Is cycling good for strength?

Yes. As you continue to cycle you will be working out all of the areas mentioned above in our list. This will certainly lead to increased strength. It is important to say that a good nutritional plan will help significantly to make your muscles stronger and reduce recovery time. If you feed your body the right fuel, you’ll see radical changes.

The non-physical benefits of cycling

There are plenty of non-physical benefits of cycling too. After talking with some of the Styrkr team we’ve made a short list of the positive aspects of cycling on the non-physical side of things.

cycling benefits

Mental wellbeing & head space

A lot is going on around us at the moment, not all of it as we would like. We’ve been through a lot recently. Add that to the daily obligations we all have, it can be a bit too much. Cycling offers a quality way to remove yourself from the daily grind. It’s fun, it’s easy, and it has a huge range of benefits for your overall health, both physical and mental.

Contact with nature

If you can, cycle in natural places where the urban sprawl cannot be seen or heard. Cycling on forest, hill or mountain trails, or even country roads where you are surrounded by green open spaces, the sounds of nature and the elements will give a huge boost to your morale and wellbeing. Indeed, many endurance cyclists remark that this is one of the best aspects of the sport and do find a spiritual positivity through cycling in nature.

Stress relief

Exercising is known for its stress relief properties. The science is that as we exercise harder, and put our body under stress, it produces endorphins (aka the happy chemical) in greater numbers. A good workout makes you feel good and reduces stress. Cycling is not only a good workout, but it is also fun anyway, so you’re doubling up on those stresses or anxieties that you might have.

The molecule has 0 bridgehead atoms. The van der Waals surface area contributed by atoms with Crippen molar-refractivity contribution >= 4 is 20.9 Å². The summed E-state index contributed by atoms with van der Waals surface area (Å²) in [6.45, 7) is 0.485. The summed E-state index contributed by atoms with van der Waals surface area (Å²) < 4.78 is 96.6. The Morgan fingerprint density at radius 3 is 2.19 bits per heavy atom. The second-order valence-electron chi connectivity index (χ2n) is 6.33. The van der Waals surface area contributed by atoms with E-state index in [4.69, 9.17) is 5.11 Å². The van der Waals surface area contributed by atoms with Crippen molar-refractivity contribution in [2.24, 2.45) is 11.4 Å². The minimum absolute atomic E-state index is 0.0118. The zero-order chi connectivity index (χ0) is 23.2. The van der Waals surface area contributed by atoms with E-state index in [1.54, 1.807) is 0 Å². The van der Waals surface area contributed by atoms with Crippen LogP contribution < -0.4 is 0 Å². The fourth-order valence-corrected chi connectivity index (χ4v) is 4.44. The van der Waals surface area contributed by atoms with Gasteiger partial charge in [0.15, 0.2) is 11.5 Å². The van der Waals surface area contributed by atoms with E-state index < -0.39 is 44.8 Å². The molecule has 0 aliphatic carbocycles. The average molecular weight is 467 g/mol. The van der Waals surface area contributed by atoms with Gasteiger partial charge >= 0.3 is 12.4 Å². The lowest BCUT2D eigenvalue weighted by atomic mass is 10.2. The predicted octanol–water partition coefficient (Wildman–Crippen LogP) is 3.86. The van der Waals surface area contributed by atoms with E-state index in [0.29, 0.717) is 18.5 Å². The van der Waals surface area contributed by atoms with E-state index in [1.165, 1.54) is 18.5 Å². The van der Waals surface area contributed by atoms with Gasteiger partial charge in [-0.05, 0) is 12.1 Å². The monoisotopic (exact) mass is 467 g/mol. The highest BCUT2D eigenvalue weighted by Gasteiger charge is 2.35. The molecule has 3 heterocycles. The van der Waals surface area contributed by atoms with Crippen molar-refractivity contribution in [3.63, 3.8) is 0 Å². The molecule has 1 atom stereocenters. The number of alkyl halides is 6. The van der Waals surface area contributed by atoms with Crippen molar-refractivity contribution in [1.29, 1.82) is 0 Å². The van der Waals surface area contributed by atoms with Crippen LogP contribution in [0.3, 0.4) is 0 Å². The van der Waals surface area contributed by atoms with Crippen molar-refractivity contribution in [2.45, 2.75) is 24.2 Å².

cyclist cooling down with water from a Styrkr bottle

Environment & pollution

Cycling basically has zero impact on the environment. For those of us who care about the planet, we know that we are doing no harm to it as we cycle. If you can, commuting to work by bicycle has so many advantages, including:

  • It’s often quicker
  • There’s no traffic or packed trains to deal with
  • It's better for you
  • It doesn’t damage the planet
  • It’s free


As we keep cycling, we get stronger, our stamina and endurance levels increase giving us more energy. Feeling strong and energetic gives us confidence to take on challenges that perhaps we wouldn’t have done before. Completing an endurance cycling race, or hitting a weight-oriented objective, or beating a personal best time, feeds the mind with positivity which makes us more confident people out there in the world.

Cycle to work schemes

These days there are a range of bike to work schemes where the organisation or government basically pays for your bike and then you pay back the money in instalments. But moreover, the cost of the bike and all related equipment is tax free and deducted from your monthly salary before the tax-man takes his bite. This means you can actually save up to half the cost of a brand new bike. This is great for those who are just starting out and want to get their hands on a decent bike, without breaking the bank.

Kicking bad habits

If you’re looking to quit a bad habit, such as smoking or general procrastination and laziness, cycling (as with any form of exercise) is a great way to fight the withdrawal symptoms of addiction and destroy the sedentary lifestyle. As we said before, cycling has a range of health benefits both physical and mental, and this encourages and stimulates the body and mind into becoming stronger and more determined, as well as more confident to do more.


Cycling is free. Cycling is fun. Cycling is rewarding. Commuting to work by bike will save you, these days, hundreds if not thousands of pounds annually. Also, what better way to spend a weekend than out in nature with friends and/or family? It is certainly a cost-saving way to have a great time without going to the pub or out-and-about in the town spending cash unnecessarily and with little reward. If you’re lucky enough to have kids, getting them out in nature for a bike ride and having a picnic is a beautiful way to spend the day and they’ll be getting all the things kids crave: adventure, fun, exploration and quality time with you. It won’t burn a hole in your pocket too!


Cycling is a hugely beneficial activity. It has a plethora of positive aspects on your body and mind and is an eco-friendly and economically-friendly way to have a great time. Get out there and see for yourself! You won’t regret it.